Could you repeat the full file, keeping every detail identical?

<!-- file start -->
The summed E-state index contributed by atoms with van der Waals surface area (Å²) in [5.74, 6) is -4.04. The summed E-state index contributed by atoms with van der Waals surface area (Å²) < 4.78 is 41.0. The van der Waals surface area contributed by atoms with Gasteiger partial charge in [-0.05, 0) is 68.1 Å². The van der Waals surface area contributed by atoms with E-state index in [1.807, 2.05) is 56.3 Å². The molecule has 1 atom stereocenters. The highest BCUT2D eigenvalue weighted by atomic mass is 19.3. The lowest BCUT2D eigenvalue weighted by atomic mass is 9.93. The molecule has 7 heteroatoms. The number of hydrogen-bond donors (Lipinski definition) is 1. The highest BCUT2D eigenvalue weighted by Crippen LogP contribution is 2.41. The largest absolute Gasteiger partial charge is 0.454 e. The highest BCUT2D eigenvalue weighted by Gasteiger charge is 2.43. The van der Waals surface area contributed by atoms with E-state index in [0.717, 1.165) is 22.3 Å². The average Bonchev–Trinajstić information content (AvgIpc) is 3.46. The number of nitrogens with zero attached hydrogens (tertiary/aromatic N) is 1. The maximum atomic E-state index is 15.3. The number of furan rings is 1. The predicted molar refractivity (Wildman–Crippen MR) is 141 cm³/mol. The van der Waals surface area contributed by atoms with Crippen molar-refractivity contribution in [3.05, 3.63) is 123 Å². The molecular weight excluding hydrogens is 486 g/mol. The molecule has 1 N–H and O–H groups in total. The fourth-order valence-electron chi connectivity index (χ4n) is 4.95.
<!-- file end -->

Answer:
The summed E-state index contributed by atoms with van der Waals surface area (Å²) in [5.74, 6) is -4.04. The summed E-state index contributed by atoms with van der Waals surface area (Å²) < 4.78 is 41.0. The van der Waals surface area contributed by atoms with Gasteiger partial charge in [-0.05, 0) is 68.1 Å². The van der Waals surface area contributed by atoms with E-state index in [1.807, 2.05) is 56.3 Å². The molecule has 1 atom stereocenters. The highest BCUT2D eigenvalue weighted by atomic mass is 19.3. The lowest BCUT2D eigenvalue weighted by atomic mass is 9.93. The molecule has 7 heteroatoms. The number of hydrogen-bond donors (Lipinski definition) is 1. The highest BCUT2D eigenvalue weighted by Crippen LogP contribution is 2.41. The largest absolute Gasteiger partial charge is 0.454 e. The highest BCUT2D eigenvalue weighted by Gasteiger charge is 2.43. The van der Waals surface area contributed by atoms with E-state index in [0.717, 1.165) is 22.3 Å². The average Bonchev–Trinajstić information content (AvgIpc) is 3.46. The number of nitrogens with zero attached hydrogens (tertiary/aromatic N) is 1. The maximum atomic E-state index is 15.3. The number of furan rings is 1. The predicted molar refractivity (Wildman–Crippen MR) is 141 cm³/mol. The van der Waals surface area contributed by atoms with Crippen molar-refractivity contribution in [3.05, 3.63) is 123 Å². The molecular weight excluding hydrogens is 486 g/mol. The molecule has 1 N–H and O–H groups in total. The fourth-order valence-electron chi connectivity index (χ4n) is 4.95.